There was intense discussion about the 2007 statement of the Connecticut Bishop's in regard to the availability of Plan B at Catholic hospitals, which is as follows:
The Catholic Bishops of Connecticut, joined by the leaders of the Catholic hospitals in the State, issue the following statement regarding the administration of Plan B in Catholic hospitals to victims of rape:
The four Catholic hospitals in the State of Connecticut remain committed to providing competent and compassionate care to victims of rape. In accordance with Catholic moral teaching, these hospitals provide emergency contraception after appropriate testing. Under the existing hospital protocols, this includes a pregnancy test and an ovulation test. Catholic moral teaching is adamantly opposed to abortion, but not to emergency contraception for victims of rape.
This past spring the Governor signed into a law “An Act Concerning Compassionate Care for Victims of Sexual Assault,” passed by the State Legislature. It does not allow medical professionals to take into account the results of the ovulation test. The Bishops and other Catholic health care leaders believe that this law is seriously flawed, but not sufficiently to bar compliance with it at the present time. We continue to believe this law should be changed.
Nonetheless, to administer Plan B pills in Catholic hospitals to victims of rape a pregnancy test to determine that the woman has not conceived is sufficient. An ovulation test will not be required. The administration of Plan B pills in this instance cannot be judged to be the commission of an abortion because of such doubt about how Plan B pills and similar drugs work and because of the current impossibility of knowing from the ovulation test whether a new life is present. To administer Plan B pills without an ovulation test is not an intrinsically evil act.
Since the teaching authority of the Church has not definitively resolved this matter and since there is serious doubt about how Plan B pills work, the Catholic Bishops of Connecticut have stated that Catholic hospitals in the State may follow protocols that do not require an ovulation test in the treatment of victims of rape. A pregnancy test approved by the United States Food and Drug Administration suffices. If it becomes clear that Plan B pills would lead to an early chemical abortion in some instances, this matter would have to be reopened.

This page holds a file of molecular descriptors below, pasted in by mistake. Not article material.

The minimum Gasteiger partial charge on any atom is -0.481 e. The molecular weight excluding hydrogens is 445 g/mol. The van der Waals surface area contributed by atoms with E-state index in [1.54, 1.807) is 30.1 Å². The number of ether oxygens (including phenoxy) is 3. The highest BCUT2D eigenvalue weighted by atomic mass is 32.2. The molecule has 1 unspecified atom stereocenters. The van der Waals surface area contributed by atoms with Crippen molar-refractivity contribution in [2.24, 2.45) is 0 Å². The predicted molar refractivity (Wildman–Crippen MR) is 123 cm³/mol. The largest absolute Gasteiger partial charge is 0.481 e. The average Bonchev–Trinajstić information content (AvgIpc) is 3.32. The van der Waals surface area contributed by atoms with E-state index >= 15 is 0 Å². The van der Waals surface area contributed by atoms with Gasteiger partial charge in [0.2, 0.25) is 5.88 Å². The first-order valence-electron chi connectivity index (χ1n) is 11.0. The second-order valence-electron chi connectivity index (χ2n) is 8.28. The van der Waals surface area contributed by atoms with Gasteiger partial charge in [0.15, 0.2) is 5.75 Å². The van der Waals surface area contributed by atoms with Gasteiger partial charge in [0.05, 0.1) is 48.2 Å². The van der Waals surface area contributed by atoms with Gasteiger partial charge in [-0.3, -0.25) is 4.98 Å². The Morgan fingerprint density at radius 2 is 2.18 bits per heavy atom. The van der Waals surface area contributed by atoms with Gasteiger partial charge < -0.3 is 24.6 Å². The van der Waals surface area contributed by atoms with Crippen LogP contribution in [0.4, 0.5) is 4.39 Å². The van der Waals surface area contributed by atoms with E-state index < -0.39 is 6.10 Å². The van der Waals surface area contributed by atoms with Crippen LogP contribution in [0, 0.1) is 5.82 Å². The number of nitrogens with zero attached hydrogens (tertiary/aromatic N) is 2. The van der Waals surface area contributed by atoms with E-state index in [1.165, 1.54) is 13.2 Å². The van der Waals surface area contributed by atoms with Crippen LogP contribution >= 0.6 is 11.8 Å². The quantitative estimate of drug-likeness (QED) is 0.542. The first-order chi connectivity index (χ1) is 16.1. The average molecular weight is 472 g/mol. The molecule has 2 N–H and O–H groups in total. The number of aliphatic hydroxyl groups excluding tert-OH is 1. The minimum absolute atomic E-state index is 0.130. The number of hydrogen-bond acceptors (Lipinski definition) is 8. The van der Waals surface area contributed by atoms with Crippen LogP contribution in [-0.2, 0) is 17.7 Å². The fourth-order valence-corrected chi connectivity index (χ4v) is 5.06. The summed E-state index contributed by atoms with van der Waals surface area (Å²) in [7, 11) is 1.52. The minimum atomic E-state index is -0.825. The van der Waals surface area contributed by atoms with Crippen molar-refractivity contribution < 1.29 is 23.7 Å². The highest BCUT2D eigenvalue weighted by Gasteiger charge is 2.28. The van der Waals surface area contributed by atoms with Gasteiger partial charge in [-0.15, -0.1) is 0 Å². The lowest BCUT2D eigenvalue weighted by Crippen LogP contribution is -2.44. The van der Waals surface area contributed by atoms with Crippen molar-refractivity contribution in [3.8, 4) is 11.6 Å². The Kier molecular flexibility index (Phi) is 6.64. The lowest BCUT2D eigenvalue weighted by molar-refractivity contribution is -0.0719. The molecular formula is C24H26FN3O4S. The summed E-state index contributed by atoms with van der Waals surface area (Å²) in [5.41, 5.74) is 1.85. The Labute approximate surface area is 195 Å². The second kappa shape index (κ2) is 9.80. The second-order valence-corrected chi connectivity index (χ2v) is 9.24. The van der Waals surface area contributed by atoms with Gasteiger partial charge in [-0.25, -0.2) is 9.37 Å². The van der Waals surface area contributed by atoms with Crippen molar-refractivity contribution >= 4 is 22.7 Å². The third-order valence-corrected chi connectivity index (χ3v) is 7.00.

What to do about the potential birth defects related to the Zika virus has caused many to appeal to the situation in the Congo 60 years ago:
A recent debate concerning the use of contraceptives in rape protocols has brought up the often-cited case of the “Congo nuns.” As the story goes, nuns in the Belgian Congo during the 1960s were given permission by the Vatican to take contraceptives in situations were it was clear that guerilla soldiers might sack their convents and force themselves upon the sisters. This story is regularly used as a lower-level support of the now widespread practice (enshrined in the USCCB’s Ethical and Religious Directives #36) of allowing women who have been raped to be treated “with medications that would prevent ovulation, sperm capacitation, or fertilization.”
I think that highly respected ethicists have seen varying angles to what happened in Connecticut, but in all honesty, neither case (CT or the Congo) relates to the recent comments by Pope Francis.
Jimmy Akin offers some good analysis
Let’s look at the Congo nuns story. In that one, the argument was made that it was legitimate for the nuns to use contraception because they did not will the sexual act. It was being imposed on them by force, and so their lack of consent to the sexual act means that they were not consenting EITHER to its unitive OR its procreative aspect.
Thus it is argued that it was just for them to do what they could to avoid the procreative aspects of the act just as much as it was just for them to do what they could to avoid the unitive aspect of the act. The use of contraception, in their case, would constitute a form of legitimate defense against the consequences of an act that were imposed on them, not the frustration of the consequences of an act in which they freely engaged.
Then he reminds us that the language has been badly garbled in translation:
Here’s the Latin original:
Item quivis respuendus est actus, qui, cum coniugale commercium vel praevidetur vel efficitur vel ad suos naturales exitus ducit, id tamquam finem obtinendum aut viam adhibendam intendat, ut procreatio impediatur.
I’ve highlighted the words that the English translation gives as "sexual intercourse." Even if you don’t have a background in Latin, the meaning of these words is pretty clear via their cognates in English. They literally mean "conjugal commerce" or–to make them slightly more idiomatic–"marital exchange."
In any event, they don’t mean simply "sexual intercourse." They mean a specific kind of sexual intercourse: Sexual intercourse which is conjugal or between married persons.
Thus, Humanae Vitae only deals with marital intimacy, not with promiscuity or rape. The waters are very muddy at this point, but the Congo case doesn't relate because it doesn't involve marital intimacy. Humanae Vitae still seems to stand, since the only people who need to legitimately fear the Zika virus are those who are engaging in the conjugal act [read: married couples]. Everyone else -- those who engage in sexual relations outside of marriage -- are already outside the realm of Catholic morality.ADDENDUM: John Kippley offers a wonderful summary here http://nfpandmore.org/wordpress/?p=3757